(The Center Square) – The federal government is sending $4 billion to New York’s Metropolitan Transportation Authority (MTA), but agency leaders say they still need another $8 billion.
The money was included in nearly 5,600-page, $2.3 trillion government funding and COVID-19 relief bill Congress passed this week. With the money, the agency says it has put off a previously threatened “apocalyptic scenario,” including layoffs.
“This crucial funding will allow us to get through 2021 without devastating service cuts and layoffs of over 9,000 colleagues,” MTA Chairman and CEO Patrick J. Foye said in a statement.
Earlier this year, MTA leaders said they needed $12 billion in federal dollars, or they may be forced to take “draconian service reductions.” This month, the agency approved a budget that assumed it would receive $4.5 billion in federal dollars.
“To be clear, we are still facing an $8 billion deficit in the years ahead, but this is a promising first step that will help protect the local, state and national economies in the short term,” Foye said. “We hope any future bills will fully offset the impact of the pandemic as there can be no recovery without a strong public transportation system serving as the engine for progress.”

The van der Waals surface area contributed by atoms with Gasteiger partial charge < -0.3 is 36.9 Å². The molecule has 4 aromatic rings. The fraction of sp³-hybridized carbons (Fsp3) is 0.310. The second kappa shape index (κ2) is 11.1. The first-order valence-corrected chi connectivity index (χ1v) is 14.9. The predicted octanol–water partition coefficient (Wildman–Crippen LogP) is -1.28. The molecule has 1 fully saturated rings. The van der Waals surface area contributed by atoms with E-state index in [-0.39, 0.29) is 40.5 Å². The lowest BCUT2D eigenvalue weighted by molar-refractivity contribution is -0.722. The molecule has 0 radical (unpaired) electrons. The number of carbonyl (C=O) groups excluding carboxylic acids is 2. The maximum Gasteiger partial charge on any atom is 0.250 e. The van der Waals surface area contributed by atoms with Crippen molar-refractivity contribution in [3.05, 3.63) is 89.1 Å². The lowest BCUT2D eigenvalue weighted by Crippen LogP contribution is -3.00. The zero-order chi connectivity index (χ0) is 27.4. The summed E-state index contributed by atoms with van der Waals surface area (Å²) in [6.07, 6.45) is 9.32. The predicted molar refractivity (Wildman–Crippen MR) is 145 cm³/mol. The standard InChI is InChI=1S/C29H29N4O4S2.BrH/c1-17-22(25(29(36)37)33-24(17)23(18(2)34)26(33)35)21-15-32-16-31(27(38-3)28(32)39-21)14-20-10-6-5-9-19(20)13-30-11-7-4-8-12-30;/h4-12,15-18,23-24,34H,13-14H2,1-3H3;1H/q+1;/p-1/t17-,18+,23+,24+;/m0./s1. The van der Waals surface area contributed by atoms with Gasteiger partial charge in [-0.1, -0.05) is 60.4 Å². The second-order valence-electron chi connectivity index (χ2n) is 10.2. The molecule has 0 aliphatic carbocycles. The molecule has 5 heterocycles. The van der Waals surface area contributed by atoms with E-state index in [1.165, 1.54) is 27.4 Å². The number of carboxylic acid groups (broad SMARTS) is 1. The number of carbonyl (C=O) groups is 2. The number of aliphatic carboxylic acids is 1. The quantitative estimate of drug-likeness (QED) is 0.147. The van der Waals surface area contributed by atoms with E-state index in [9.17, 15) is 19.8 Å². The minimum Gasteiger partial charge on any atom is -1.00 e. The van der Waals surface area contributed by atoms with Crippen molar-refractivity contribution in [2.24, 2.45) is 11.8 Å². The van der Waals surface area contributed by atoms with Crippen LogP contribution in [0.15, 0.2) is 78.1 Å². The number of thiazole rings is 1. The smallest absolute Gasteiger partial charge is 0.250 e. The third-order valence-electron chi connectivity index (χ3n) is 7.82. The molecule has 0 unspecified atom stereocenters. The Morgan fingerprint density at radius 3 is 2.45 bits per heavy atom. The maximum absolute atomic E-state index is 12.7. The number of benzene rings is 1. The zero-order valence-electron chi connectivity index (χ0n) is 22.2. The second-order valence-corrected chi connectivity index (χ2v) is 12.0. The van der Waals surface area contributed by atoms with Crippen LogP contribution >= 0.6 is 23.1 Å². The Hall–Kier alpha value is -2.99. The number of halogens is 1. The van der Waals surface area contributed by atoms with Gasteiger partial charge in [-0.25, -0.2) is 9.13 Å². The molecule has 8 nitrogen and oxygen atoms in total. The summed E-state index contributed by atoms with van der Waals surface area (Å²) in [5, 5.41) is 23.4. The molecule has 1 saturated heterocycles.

Overall, the bill includes $14 billion of COVID-19 “emergency funding” for public transit agencies nationwide and $1 billion for Amtrak, according to the American Public Transportation Association (APTA). In a statement, APTA President and CEO Paul P. Skoutelas said at least $32 billion is needed “to serve essential workers and help our communities recover.”
In an interview on WCBS 880, Foye said the agency needs “an additional $8 billion in federal support in ‘22, ‘23. ‘24 for the aggregate deficits in those years.” If the agency doesn’t receive additional federal dollars, “everything has to be on the table in terms of being able to solve that deficit,” Foye said.
Currently, New York City’s subways carry about 30% of pre-pandemic volumes, Foye told the station. Meanwhile, the number of passengers on buses is about 50% of pre-pandemic levels.
While the measure passed both the U.S. House and U.S. Senate by an overwhelming majority, U.S. Sen. Rand Paul, R-Kentucky, blasted the bill.
“We are $27 trillion in debt today. How do we expect a child to have the economic opportunity when this crushing debt is their inheritance from Congress?” Paul said in a statement on the Senate floor. “… We are borrowing and worsening this debt crisis, in part, because too many governors and mayors have imposed heavy handed restrictions that crush business.”